Since you died I’ve looked for you – looked for signs that your near by.
Are you watching us?
Do remember all the happy times we had together?
In the days after you died the smoke alarms in our house kept alarming at appropriate moments. Ironic really, I hate the smoke alarm – it’s so loud and controlling.
You could always hear it and you would burst into giggles whenever you heard it.
We would arrive home from Keech to the ear piercing ringing of the alarm. I’m sure the whole village can hear it.
In the silence of the night they would cause a disturbance – you never did like the quiet.
The most profound time was when the shrieking began just seconds after returning home from your funeral. Isla was crying – she wanted you back. Cue the smoke alarm. I said it was you, communicating to her that you haven’t left us. You’ll always be with us, in our hearts.
I look for white feathers and butterflies.
We have a white butterfly lingering outside the front of our house. It flies around the window, watching us, trying to get inside. I sit patiently watching it negotiate its way around the shrubbery.
When we were in Majorca, my mum found it fluttering behind the front window curtain.
I talk to you – not out loud, in my head.
If I could have one more minute with you I would tell you that I’m sorry.
I’m sorry I didn’t notice sooner.
I’m sorry I couldn’t fix you.
I’m sorry I didn’t try hard enough.
I’m sorry I couldn’t save you.
I would tell you how much we all miss you, how empty it feels at home, how painfully quiet and lonely it is without you. How much it hurts me that your gone. I would tell you how we talk about you all time, you are always on our minds.
Nothing is the same anymore, everything has changed.
I would tell you how I have my life back now, but I’d rather have you back. I’d swap in a heartbeat.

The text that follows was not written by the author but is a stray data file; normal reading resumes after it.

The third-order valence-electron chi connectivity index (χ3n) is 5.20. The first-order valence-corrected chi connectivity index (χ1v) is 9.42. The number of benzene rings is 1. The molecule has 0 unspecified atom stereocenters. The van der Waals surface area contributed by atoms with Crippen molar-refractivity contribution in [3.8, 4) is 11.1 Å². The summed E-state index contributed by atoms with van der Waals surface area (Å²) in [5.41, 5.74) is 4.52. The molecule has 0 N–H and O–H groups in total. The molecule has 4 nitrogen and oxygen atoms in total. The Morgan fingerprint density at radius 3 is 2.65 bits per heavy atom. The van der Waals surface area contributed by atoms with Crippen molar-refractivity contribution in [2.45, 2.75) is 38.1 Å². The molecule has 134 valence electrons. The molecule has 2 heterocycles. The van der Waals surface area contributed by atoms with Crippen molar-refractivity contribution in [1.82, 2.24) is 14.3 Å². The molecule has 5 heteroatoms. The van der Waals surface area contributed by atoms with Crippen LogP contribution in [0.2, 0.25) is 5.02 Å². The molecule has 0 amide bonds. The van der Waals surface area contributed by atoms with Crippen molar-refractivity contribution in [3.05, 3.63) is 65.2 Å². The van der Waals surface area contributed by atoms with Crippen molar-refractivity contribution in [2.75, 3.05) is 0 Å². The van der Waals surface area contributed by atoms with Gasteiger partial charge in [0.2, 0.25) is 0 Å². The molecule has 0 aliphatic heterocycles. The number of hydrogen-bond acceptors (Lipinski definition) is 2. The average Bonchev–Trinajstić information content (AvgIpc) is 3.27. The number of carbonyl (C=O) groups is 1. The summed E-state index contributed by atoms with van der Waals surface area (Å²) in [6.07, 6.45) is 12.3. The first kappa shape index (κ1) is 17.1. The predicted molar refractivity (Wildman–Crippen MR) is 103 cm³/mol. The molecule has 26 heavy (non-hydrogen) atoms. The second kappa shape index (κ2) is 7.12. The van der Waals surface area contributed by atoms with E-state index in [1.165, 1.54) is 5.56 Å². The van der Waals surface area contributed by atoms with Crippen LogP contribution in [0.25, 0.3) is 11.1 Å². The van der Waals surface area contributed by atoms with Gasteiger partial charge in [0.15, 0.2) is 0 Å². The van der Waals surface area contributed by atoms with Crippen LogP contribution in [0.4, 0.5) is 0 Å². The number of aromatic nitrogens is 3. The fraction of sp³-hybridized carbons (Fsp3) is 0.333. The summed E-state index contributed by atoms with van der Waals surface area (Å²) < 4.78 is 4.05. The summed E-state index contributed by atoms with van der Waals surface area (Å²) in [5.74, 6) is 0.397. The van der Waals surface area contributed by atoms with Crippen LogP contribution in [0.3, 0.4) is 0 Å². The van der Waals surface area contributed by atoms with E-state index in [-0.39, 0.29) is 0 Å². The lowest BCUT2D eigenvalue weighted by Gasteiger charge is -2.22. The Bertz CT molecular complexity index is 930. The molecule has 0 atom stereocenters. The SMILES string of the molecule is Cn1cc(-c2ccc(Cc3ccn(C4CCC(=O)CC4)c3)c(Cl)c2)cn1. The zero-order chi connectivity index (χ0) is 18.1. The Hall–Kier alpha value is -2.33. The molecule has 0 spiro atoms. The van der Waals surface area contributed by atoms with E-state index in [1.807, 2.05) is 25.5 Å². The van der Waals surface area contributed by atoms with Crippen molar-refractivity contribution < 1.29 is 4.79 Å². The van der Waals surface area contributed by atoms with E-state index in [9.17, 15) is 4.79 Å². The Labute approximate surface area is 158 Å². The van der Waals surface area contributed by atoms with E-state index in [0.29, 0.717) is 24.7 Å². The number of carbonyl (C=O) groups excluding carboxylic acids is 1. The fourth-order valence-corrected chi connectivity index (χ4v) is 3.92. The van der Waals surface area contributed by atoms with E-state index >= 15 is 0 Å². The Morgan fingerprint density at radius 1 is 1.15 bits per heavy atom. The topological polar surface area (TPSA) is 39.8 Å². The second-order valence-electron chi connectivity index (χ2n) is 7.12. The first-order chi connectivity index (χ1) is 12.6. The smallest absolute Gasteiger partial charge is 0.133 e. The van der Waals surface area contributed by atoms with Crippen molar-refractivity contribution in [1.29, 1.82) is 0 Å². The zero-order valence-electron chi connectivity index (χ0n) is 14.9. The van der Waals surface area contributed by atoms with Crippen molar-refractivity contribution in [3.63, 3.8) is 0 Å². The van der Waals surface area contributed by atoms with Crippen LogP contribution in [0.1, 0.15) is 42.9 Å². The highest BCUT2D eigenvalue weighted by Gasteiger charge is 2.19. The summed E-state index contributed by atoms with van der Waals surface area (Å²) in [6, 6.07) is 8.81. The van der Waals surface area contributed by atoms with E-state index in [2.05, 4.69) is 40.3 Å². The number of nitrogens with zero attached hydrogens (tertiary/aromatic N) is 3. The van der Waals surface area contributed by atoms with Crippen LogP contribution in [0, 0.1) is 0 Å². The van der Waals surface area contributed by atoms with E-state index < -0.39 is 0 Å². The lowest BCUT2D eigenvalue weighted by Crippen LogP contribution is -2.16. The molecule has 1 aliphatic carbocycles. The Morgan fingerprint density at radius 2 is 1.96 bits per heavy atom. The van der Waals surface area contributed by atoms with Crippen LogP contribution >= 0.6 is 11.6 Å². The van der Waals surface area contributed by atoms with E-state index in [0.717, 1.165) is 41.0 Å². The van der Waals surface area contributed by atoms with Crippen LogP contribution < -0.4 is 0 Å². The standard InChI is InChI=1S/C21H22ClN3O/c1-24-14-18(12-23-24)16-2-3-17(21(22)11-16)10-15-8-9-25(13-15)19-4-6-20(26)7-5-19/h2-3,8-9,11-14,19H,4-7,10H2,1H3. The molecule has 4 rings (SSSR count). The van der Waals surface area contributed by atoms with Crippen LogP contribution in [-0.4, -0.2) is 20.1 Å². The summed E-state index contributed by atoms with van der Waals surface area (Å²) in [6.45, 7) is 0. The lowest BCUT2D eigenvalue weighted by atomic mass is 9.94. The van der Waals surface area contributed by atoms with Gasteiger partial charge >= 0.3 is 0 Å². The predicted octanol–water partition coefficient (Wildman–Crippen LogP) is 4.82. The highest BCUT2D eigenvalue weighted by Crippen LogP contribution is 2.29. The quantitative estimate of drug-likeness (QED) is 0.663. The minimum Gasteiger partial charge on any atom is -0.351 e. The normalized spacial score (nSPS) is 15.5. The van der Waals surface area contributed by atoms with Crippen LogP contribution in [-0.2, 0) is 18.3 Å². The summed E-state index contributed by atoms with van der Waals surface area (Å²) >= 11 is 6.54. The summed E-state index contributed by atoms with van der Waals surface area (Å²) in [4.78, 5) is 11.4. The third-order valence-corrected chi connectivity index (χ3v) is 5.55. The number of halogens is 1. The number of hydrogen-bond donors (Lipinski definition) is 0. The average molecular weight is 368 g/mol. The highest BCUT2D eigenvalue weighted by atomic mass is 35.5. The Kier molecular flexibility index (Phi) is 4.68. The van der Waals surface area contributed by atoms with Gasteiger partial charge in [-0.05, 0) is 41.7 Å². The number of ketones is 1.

I would ask you to smile so that I could imprint your face onto the front of my mind forever.
But most of all, I would hold on to you tightly, squeezing your little body against mine. I would place my cheek against yours just to feel your warmth on my face.
If I had you back for just one minute, it would not be enough – I would want an hour, a day, a week with you.
I would want you to stay with me forever.
I’ll carry on looking for you, looking for signs that you are near by.
I had very little knowledge of Hospices before Lennon was referred to Keech children’s hospice in 2009. There are no children’s hospice’s in Hertfordshire – The County of Opportunity. Children with a life limiting diagnosis living in Herts are referred to Keech Hospice Care. The children’s hospice at Keech covers Milton Keynes, Bedfordshire and Hertfordshire.
Lennon was 2 and Isla was 18 months old when we first visited Keech Hospice. I honestly did not know what to expect.
However, what I did know was that we needed the occasional overnight break from caring for an extremely medically complex child.
Lennon had spent the majority of his first 2 years in hospital – mainly in ICU and respiratory wise he was very unstable. He was oxygen dependant, had frequent apneas and needed resuscitation. It was a heavy responsibility at times, and we were never able to process and come to terms with the fact our baby boy was so extremely poorly.